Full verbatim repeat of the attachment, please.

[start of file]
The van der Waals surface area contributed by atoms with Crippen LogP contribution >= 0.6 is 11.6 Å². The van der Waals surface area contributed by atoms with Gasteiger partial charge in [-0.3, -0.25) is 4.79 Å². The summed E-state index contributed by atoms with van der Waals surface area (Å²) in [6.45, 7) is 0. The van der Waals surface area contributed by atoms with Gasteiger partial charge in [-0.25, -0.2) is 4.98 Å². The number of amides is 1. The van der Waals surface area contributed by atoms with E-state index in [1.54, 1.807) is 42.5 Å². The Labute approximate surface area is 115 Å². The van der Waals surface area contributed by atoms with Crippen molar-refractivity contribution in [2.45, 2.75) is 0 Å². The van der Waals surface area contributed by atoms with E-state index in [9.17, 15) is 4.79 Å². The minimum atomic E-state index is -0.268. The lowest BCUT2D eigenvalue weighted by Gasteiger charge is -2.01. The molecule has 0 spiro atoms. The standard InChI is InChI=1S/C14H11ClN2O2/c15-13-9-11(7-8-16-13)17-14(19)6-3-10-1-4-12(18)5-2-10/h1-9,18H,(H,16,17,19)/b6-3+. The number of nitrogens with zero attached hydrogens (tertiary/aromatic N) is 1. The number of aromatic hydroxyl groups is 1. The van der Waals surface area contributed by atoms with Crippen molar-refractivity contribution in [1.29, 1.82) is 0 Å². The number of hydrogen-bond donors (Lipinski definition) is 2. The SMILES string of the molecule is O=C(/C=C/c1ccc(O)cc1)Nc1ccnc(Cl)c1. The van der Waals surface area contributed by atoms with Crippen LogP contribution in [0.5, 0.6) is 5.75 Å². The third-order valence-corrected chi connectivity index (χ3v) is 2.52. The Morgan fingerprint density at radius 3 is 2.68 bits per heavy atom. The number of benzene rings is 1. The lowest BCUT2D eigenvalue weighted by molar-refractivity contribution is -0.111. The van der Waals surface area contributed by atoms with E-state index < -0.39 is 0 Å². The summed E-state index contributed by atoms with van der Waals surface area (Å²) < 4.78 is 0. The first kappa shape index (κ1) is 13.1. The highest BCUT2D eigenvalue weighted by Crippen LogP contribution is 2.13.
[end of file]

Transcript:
The van der Waals surface area contributed by atoms with Crippen LogP contribution >= 0.6 is 11.6 Å². The van der Waals surface area contributed by atoms with Gasteiger partial charge in [-0.3, -0.25) is 4.79 Å². The summed E-state index contributed by atoms with van der Waals surface area (Å²) in [6.45, 7) is 0. The van der Waals surface area contributed by atoms with Gasteiger partial charge in [-0.25, -0.2) is 4.98 Å². The number of amides is 1. The van der Waals surface area contributed by atoms with E-state index in [1.54, 1.807) is 42.5 Å². The Labute approximate surface area is 115 Å². The van der Waals surface area contributed by atoms with Crippen molar-refractivity contribution in [2.45, 2.75) is 0 Å². The van der Waals surface area contributed by atoms with E-state index in [9.17, 15) is 4.79 Å². The minimum atomic E-state index is -0.268. The lowest BCUT2D eigenvalue weighted by Gasteiger charge is -2.01. The molecule has 0 spiro atoms. The standard InChI is InChI=1S/C14H11ClN2O2/c15-13-9-11(7-8-16-13)17-14(19)6-3-10-1-4-12(18)5-2-10/h1-9,18H,(H,16,17,19)/b6-3+. The number of nitrogens with zero attached hydrogens (tertiary/aromatic N) is 1. The number of aromatic hydroxyl groups is 1. The van der Waals surface area contributed by atoms with Crippen molar-refractivity contribution in [1.29, 1.82) is 0 Å². The number of hydrogen-bond donors (Lipinski definition) is 2. The SMILES string of the molecule is O=C(/C=C/c1ccc(O)cc1)Nc1ccnc(Cl)c1. The van der Waals surface area contributed by atoms with Crippen LogP contribution in [0.5, 0.6) is 5.75 Å². The third-order valence-corrected chi connectivity index (χ3v) is 2.52. The Morgan fingerprint density at radius 3 is 2.68 bits per heavy atom. The number of benzene rings is 1. The lowest BCUT2D eigenvalue weighted by molar-refractivity contribution is -0.111. The van der Waals surface area contributed by atoms with E-state index < -0.39 is 0 Å². The summed E-state index contributed by atoms with van der Waals surface area (Å²) < 4.78 is 0. The first kappa shape index (κ1) is 13.1. The highest BCUT2D eigenvalue weighted by Crippen LogP contribution is 2.13.